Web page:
Our Current Predicament. The Quar. 2020 So Far. Whatever you call it, this period of late has been a difficult one for all of us, and writers with new books are no exception. Anticipated publications and reviews are delayed, but the good news is, sooner or later, it all comes together.
And there is something so very timely right now about a book title that centers on being awake and thinking at three o’clock in the morning.
Here at Longridge Review, we like to share good news about writers whose work we have published. Today’s good news is about Sarah Bigham, whose 2017 essay The Drill, examined the aftermath of a childhood surgery to limit damage from a brain injury. Her book represents one of our favorite elements of our mission, the part where writers really get down into hidden influences on their lives from early experience.
Our bodies remember pain, apparently, even when our retrievable memories have purged it.The Drill, Longridge Review, Issue #6
Of Sarah’s new book, publisher Pski’s Porch says:
Plagued with spiraling pain, and wandering the house in the middle of the night unable to sleep, Sarah Bigham began writing in a desperate attempt to distract herself. This collection of her essays and poems ranges from lyrical to mystical to humorous to soul-piercing. Readers will laugh, cry, and nod in agreement as Sarah reminisces, observes, and describes the journey of an ordinary person living a quietly extraordinary life.
Many of the pieces in Chemist recall why we were attracted to The Drill. Sarah has a style that blends memory with reflection, resulting in a meditative experience for the reader. She writes in a way that slows us down, brings our focus, and avoids didactic “answers.” In short, she makes us think with our hearts.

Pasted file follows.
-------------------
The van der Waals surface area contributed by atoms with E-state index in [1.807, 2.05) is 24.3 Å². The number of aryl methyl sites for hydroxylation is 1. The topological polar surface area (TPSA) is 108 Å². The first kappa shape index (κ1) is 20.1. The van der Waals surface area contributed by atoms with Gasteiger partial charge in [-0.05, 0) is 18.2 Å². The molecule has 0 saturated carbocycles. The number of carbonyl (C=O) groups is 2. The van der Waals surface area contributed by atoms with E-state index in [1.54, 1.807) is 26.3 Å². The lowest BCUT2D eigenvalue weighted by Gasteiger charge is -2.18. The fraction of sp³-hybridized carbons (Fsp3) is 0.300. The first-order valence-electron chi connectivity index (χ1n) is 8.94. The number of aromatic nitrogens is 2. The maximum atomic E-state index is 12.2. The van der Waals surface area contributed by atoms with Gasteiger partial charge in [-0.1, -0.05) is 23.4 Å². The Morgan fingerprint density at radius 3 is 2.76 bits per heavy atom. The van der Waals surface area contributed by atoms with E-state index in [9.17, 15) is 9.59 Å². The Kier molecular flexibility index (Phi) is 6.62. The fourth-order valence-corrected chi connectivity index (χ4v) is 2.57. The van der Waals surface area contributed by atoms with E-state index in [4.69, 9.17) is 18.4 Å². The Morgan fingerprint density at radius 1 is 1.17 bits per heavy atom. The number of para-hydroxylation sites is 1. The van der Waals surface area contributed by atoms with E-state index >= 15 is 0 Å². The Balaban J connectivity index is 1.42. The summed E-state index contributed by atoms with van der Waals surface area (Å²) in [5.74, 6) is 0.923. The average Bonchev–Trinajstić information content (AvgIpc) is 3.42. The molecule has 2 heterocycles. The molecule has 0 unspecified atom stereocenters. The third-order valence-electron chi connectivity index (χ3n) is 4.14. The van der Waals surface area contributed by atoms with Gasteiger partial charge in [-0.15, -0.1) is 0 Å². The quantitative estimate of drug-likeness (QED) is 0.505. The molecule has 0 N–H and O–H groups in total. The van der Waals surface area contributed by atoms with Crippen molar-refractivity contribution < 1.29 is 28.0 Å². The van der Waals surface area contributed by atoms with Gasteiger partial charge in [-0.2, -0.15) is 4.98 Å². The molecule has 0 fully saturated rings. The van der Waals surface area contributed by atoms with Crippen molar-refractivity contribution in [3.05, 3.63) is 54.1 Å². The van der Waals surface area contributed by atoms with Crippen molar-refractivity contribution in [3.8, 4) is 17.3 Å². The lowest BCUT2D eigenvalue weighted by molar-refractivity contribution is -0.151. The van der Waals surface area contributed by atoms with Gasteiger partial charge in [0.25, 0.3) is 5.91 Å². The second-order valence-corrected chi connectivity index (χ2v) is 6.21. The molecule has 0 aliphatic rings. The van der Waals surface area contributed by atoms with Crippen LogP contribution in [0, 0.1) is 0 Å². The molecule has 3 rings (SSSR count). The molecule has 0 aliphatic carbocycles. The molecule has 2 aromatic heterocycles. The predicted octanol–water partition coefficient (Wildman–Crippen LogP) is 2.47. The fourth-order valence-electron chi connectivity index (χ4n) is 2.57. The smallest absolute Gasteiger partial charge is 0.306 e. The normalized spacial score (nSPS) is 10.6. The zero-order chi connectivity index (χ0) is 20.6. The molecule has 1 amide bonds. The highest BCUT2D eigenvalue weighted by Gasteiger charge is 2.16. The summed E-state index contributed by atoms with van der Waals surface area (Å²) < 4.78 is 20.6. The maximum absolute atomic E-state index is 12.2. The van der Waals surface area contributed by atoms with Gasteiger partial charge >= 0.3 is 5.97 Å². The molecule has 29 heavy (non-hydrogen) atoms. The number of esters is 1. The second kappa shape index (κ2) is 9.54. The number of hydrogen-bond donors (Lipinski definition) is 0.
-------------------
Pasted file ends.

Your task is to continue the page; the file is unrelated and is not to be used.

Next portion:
We all collect things, I suppose, the remnants of others, to keep within ourselves. For me, it is what people say, the stories they tell, and the remembrances of their words years later. The jagged edges of the broken bits, sanded by time, fit together as a blessing of sorts, one bestowed on word and story-keepers.Beatitudes, Kind Chemist Wife: Musings at 3 a.m.
A huge thanks to Sarah and to Pski’s Porch for bringing us just what we needed right now. A small, crafted, hand-held book that honors quiet space and time; one that demands nothing but elicits everything. Everything that honors being human.
Sarah Bigham teaches, writes, and paints in Maryland where she lives with her kind chemist wife, three independent cats, an unwieldy herb garden, several chronic pain conditions, and near-constant outrage at the general state of the world tempered with love for those doing their best to make a difference. Sarah’s poetry, fiction, and nonfiction have appeared in a variety of great places for readers, writers, listeners, and thinkers. Find her at www.sgbigham.com. You can purchase her book here: Kind Chemist Wife.